In The Wall Street Journal, director Christopher Nolan opined on the future of film in a digital world.
Nolan took to the WSJ to write his feelings on where film is headed in a world where digital is taking over. This op-ed came just a few months after Nolan made an appeal to theater owners during an appearance at CinemaCon.
The distributor or theater owner (depending on the vital question of who controls the remote) would be able to change the content being played, instantly. A movie’s Friday matinees would determine whether it even gets an evening screening, or whether the projector switches back to last week’s blockbuster. This process could even be automated based on ticket sales in the interests of ‘fairness.’
It’s already bad enough that quality indie films are fighting for screens when blockbusters are playing on up to five screens, including IMAX or XD 3D, Real 3D, and Digital Cinema screens.
Movies only have a small run in the theaters before they get released on DVD. While some still wait the six months or so before a Bluray or DVD release, others are coming out on DVD as quick as three months after their film release.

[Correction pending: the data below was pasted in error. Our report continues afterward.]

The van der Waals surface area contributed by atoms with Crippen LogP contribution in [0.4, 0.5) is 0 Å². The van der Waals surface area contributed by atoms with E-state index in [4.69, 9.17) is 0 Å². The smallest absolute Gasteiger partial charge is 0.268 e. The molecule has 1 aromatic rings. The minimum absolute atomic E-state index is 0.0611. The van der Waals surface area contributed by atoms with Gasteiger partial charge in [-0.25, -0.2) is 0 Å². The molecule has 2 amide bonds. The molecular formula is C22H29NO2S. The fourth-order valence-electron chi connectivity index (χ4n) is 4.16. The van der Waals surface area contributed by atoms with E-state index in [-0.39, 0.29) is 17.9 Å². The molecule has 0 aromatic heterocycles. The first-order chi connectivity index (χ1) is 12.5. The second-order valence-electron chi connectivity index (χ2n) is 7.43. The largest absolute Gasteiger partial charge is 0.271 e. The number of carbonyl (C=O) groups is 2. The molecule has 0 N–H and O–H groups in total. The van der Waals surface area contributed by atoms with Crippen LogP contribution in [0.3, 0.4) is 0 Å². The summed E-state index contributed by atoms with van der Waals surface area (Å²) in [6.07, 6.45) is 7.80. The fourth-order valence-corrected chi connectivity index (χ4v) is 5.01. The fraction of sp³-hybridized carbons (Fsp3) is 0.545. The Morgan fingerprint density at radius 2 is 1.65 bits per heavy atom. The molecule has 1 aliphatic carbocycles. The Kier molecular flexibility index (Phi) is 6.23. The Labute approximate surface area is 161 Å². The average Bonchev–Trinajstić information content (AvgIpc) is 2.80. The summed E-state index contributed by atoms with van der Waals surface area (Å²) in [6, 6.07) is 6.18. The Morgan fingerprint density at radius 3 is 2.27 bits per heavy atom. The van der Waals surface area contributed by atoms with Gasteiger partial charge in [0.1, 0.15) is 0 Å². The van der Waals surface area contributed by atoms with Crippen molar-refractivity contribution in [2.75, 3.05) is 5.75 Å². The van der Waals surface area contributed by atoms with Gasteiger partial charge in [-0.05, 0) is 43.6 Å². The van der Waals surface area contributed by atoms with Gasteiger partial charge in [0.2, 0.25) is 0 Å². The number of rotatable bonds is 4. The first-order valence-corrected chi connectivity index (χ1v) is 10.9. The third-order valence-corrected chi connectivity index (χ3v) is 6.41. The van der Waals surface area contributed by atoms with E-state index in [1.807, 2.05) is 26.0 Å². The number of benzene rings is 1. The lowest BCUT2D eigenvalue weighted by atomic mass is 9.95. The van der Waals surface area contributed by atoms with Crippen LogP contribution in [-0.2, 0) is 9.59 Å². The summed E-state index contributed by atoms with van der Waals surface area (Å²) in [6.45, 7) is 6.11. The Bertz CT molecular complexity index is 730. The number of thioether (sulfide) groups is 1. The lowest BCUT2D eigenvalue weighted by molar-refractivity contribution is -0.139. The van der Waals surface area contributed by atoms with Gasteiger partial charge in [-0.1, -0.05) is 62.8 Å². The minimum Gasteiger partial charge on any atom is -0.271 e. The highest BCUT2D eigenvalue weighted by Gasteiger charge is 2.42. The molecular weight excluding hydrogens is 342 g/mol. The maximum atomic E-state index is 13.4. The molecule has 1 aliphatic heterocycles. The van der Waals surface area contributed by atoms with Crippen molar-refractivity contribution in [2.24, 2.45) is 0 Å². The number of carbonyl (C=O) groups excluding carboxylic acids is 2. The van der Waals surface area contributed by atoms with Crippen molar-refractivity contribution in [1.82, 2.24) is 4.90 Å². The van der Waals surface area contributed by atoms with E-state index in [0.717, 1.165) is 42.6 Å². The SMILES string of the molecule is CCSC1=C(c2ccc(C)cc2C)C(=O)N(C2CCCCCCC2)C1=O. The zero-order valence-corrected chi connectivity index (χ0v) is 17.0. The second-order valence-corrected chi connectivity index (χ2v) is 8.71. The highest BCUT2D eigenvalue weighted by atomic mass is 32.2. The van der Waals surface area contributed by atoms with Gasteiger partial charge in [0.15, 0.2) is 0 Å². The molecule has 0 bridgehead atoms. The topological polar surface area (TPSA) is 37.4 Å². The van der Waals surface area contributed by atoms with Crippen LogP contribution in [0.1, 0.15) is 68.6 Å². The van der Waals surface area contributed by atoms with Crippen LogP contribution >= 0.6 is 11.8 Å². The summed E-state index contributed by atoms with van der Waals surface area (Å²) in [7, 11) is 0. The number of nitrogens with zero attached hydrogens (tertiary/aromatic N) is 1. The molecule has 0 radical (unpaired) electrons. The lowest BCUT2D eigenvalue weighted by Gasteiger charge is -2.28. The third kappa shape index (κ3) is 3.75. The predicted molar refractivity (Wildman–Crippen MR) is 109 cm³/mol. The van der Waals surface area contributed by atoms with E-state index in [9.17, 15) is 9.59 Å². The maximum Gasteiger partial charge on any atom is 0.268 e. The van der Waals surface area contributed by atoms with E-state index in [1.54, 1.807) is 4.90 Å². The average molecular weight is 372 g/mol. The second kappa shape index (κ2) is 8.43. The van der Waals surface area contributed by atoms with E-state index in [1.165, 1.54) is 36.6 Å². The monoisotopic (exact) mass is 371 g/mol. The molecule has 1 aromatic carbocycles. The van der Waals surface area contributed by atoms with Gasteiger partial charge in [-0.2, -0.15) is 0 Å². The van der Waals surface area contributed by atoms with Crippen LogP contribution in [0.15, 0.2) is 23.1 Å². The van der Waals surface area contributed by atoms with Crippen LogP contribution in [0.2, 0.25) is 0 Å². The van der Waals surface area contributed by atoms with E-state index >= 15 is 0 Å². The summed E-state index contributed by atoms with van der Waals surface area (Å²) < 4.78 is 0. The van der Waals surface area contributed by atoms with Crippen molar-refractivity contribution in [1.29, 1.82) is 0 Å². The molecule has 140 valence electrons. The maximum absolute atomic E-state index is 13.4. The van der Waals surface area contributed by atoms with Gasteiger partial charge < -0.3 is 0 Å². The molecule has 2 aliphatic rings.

The theatrical window is to the movie business what live concerts are to the music business — and no one goes to a concert to be played an MP3 on a bare stage.
It’s true. I often see a film on the big screen. I have an attention span at the movie theaters that I just don’t have while at home. At home, I’m tempted by my phone while at the movies, I am not tempted the least bit unlike a number of other film-goers who believe that they can pay $10 or more per ticket, spend close to $20 on food, and still bother me with their using a cell phone for even 30 seconds during the film. I’m looking at you, texters.
For Nolan, the digital revolution has not reached the point in time that would make him prefer choosing digital over the 35mm filmmaking that Nolan has used for sometime now.